We went on to two further museums on the war. Another one in Kanchanaburi, run by Buddhist Monks, which was graphic in its description of the suffering of the POWs- the beatings, diseases, malnutrition and Jungle sores, where open wounds, or just cuts, would infect and expand, the flesh rotting off the body until bone was exposed. Oh yeah, they still had to work. Then there was another one up at "Hellfire Pass", set up by the Australian retired servicemans' league, which was much more detailed and very moving. We also walked along the course of the railway(now disused up at Hellfire), where huge cuttings were dug through sheer rock by prisoners. Absolutely stunning scenery though, right across the thick, jungled valley. We also rode on the "Death Railway" up as far as Nam Tok where it terminates nowadays. Amazing ride, following the river through thick jungle and winding around cliffs on precarious supported platforms and bridges.

On a lighter note, I rode off on an elephant(very touristy, I know) into the jungle to a waterfall, then trekked to a cave nearby, where a bloke led us down wet, slippery rocks into the cave to see the stalagtites and stalagmites, coloured rock and so on. The sights were well worth the broken leg, dislocated shoulder, back spasm and various cuts, grazes and bruises I sustained on the way down. This bloke just hopped about in flip flops(!) whilst I slithered, grunted and crashed into rocks, with little style, grace or elegance. In fact none at all. I thought I was going to tumble to my doom in the dark abyss, my battered remains puzzling archeologists in years to come as to what the hell was a species of "Fat Pom" doing there.

Saw some Tigers in a Buddhist temple which cares for orphans and victims of maltreatment. Smacked a bit of a zoo, but I got to play with these enormous big cats, which was cool. There was also a very wild and aggressive leopard being kept there, I don't know why. Rather distressing to see it in a small cage- it was an absolute beauty too. Went off for treks into the jungle, some of them quite tough, but when you reach these gorgeous waterfalls at the end it all seems worthwhile. Swimming around in crystal clear, blue water with monkeys playing in the trees above, miles from anywhere. Wonderful. Saw England v Sweden up near Erawan National Park in an empty hotel with the Thai staff, who kindly let me in to watch the game. I was desperate to see it, but it was abit of an anti-climax; I wish I'd gone and lounged in the hotel pool instead, with Lucy, Steve and Aaron.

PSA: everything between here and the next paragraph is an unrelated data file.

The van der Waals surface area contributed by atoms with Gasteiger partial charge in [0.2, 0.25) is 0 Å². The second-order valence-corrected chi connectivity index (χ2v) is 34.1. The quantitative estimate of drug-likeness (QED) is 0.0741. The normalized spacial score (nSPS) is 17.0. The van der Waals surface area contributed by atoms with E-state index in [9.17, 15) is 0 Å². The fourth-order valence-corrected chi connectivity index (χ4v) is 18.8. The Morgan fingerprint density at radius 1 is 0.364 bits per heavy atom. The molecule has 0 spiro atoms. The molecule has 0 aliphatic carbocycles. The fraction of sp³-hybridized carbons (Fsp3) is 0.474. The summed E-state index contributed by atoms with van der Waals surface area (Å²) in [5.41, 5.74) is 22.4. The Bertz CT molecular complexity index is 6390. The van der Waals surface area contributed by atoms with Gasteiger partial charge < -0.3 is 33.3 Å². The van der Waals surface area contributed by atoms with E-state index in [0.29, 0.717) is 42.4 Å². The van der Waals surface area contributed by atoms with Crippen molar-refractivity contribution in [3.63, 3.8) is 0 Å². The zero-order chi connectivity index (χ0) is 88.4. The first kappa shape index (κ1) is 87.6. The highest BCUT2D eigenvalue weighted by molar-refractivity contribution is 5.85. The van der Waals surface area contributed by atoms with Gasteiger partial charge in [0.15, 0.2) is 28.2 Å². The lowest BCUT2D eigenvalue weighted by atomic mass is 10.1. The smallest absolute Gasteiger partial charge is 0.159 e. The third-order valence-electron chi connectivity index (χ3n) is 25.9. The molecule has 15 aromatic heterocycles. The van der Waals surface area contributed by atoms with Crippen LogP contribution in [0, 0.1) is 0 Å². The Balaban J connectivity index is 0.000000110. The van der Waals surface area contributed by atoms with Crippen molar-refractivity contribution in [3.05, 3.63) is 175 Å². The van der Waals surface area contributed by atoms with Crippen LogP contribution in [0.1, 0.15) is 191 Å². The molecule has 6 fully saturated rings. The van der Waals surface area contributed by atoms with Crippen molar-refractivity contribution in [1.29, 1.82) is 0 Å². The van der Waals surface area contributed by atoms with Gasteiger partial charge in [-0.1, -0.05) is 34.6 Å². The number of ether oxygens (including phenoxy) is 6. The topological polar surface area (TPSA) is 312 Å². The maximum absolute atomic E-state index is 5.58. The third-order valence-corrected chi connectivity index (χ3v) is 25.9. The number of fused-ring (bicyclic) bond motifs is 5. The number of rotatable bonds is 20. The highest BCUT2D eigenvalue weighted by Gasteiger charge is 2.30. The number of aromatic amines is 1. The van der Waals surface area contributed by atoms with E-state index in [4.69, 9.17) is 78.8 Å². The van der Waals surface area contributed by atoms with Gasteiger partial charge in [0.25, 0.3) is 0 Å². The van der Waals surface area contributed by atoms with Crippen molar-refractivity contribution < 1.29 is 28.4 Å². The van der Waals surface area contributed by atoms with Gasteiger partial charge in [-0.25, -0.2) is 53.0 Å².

Up in the hills and mountains near Three Pagodas Pass at the Burmese border, the country was stunning. Sweeping valleys, meandering rivers, surrounded by thick jungle, but dotted with Mon and Karen villages- often raft houses out on rivers and lakes. Amazing views and when the early morning mists rose in the valley, the peaks breaching the murk, it had an eerie, other-worldly feel, like the land that time forgot. One half-expected dinosaurs; therodactyls soaring round the valleys. We stayed in an idyllic guesthouse on a steep slope overlooking a wooden tressle bridge in Songkhataburi, not far away from Three Pagodas. We explored the village abit before leaving and I ended up befriending some kids in a bamboo back yard overlooked by houses on stilts at various heights, playing a game like marbles with elastic bands. I think I did quite well, I was always handy with a rubber band at school.

Good to get out of Bangkok, away from all the noise and smells, hussle and bustle and see some more rural Thailand. It was good too , that we did it without resorting to tours, which it is all too easy to do in Thailand as they have them for everything. However, we had no desire to be carted about like retarded geriatrics, although I'm sure the others found that a tour seemed tempting after my hair-raising rally driving in the dark, up, down and around bendy roads as I tried to race us towards Songkhataburi one evening. Seeing the steep cliffs I raced around in daylight the next day, I blanched at my idiocy. Sorry chaps.

Anyway, back in Bangkok, I had just enough time to meet Dozer for a skinful of beer, buckets of Sam Song with straws, somehow losing the big man, then finishing with White Russians in some bar at six in the morning talking world Cup with a group of Brits. My hangover was perhaps the worst ever experienced as I set off for Koh Tao the following evening, a dribbling mess.

D